Tag Archives: draycott parish assembly

NEWS: village assembly / rural crime / Colours archive / council shenanigans

News-in-brief  from Draycott-In-The-Moors in late April 2018
In this post we have news of…: the forthcoming annual village assembly, rural crime questionnaire, the Blythe Colours archive on the move, local council inaction …
(NB – There are also dozens of events coming up in our locality – including a local police drop-in session…  Check out the Events page)
For daily updates about life in our district, keep checking the village Facebook page

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Village get-together

It’s that time of year again when this village will be holding its annual community assembly – the yearly meeting when the residents come together to discuss how life is going in the village. It’s a custom that goes back over 150 years. (For more about village assemblies, click here and for their rules, click Parish Assembly rules).

This year however, the village councillors who are supposed to organise it have seemed less than interested in sorting it out. A date has only recently just been advertised for it (it is a fortnight away); it will be cut to just one hour this year; and it’s still not clear what will be happening in the meeting!

However, from what we can gather, it will be a local-information event. It’s hoped that village groups from Draycott/Cresswell/Totmonslow will take a stand at the event and be prepared to talk about what they do.  However, if you also want to raise an issue for general discussion, just ask for it to be put on the agenda – any local elector can do it.
But it’s all a bit last-minute…

The 2018 Draycott-in-the-Moors-Parish assembly takes place at Draycott Church Hall on Monday 14th May from 6.30-7.30. To book a stand, email Dawn Plant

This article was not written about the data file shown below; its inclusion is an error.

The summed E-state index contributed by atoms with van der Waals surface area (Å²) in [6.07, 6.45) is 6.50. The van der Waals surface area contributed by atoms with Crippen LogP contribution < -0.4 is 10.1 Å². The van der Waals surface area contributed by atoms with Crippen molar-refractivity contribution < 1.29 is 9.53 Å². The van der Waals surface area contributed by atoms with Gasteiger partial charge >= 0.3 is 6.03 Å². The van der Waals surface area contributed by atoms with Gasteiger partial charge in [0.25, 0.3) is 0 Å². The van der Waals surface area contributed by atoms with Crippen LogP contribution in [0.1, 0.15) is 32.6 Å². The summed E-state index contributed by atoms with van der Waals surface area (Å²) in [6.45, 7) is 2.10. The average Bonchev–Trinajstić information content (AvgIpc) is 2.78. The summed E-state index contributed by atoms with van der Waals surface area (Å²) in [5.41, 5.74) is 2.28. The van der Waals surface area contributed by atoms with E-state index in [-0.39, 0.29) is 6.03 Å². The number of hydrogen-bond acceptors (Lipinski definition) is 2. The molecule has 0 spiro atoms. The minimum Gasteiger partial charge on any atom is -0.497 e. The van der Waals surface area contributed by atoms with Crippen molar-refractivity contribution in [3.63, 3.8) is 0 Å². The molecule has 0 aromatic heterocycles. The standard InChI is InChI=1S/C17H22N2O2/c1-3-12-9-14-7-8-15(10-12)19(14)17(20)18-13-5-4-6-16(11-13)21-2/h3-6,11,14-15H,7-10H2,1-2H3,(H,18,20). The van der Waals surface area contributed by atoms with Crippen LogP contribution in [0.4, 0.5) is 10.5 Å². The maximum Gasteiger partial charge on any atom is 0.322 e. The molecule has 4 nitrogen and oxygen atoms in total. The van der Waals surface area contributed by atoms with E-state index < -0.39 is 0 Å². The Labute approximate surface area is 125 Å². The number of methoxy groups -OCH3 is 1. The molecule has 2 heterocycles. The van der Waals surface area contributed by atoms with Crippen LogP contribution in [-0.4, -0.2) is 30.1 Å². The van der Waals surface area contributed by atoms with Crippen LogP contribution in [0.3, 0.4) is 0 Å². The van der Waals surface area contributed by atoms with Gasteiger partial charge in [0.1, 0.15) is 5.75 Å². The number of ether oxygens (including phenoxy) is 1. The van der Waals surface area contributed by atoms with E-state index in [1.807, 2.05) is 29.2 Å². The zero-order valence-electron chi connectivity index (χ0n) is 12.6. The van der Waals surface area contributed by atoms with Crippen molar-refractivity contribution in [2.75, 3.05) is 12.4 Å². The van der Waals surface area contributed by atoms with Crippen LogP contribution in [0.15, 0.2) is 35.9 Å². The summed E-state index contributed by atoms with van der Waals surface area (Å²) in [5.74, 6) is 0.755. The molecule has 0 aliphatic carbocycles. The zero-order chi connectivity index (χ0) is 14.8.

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Questions about crime

If you look at a map of our district of Draycott in the Moors civil-parish, you’ll see that the vast bulk of it is rural. Even most of us who live in the ribbons along Uttoxeter Road or Sandon Road overlook fields.
And this is why the Staffordshire Police Commission is asking communities like ours to help fill in the latest crime survey.

This questionnaire is about crime in rural areas specifically – whether enough is done to combat it, and why people in rural areas don’t report crime as much as those in urban areas.Deputy Police Commissioner Sue Arnold with Sgt Rob Peacock
The Rural Crime Network questionnaire only takes a few minutes to complete. If you do fill it in, you’ll make one of our local police officers, Sgt Rob Peacock (seen above with the Staffs Deputy Crime Commissioner Sue Arnold) a very happy man.

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Blythe Colours archive on the move

The difficult situation for the Cheadle History Centre will likely have a knock-on effect for history-lovers in Cresswell. (The centre at Cheadle has moved out of its current premises because the lease is up, and they have nowhere else to go).

Blythe Colours archive arrives in Cheadle

Blythe Colours archive arrives in Cheadle

Volunteers from this website worked with the Cheadle history group to save the Blythe Colours Archive (see story), which consists of nearly three filing cabinets of material – all fascinating stuff if you lived and worked at the Cresswell factory over the last fifty years. It has been stored since 2015 at the group’s rooms in Cheadle High Street.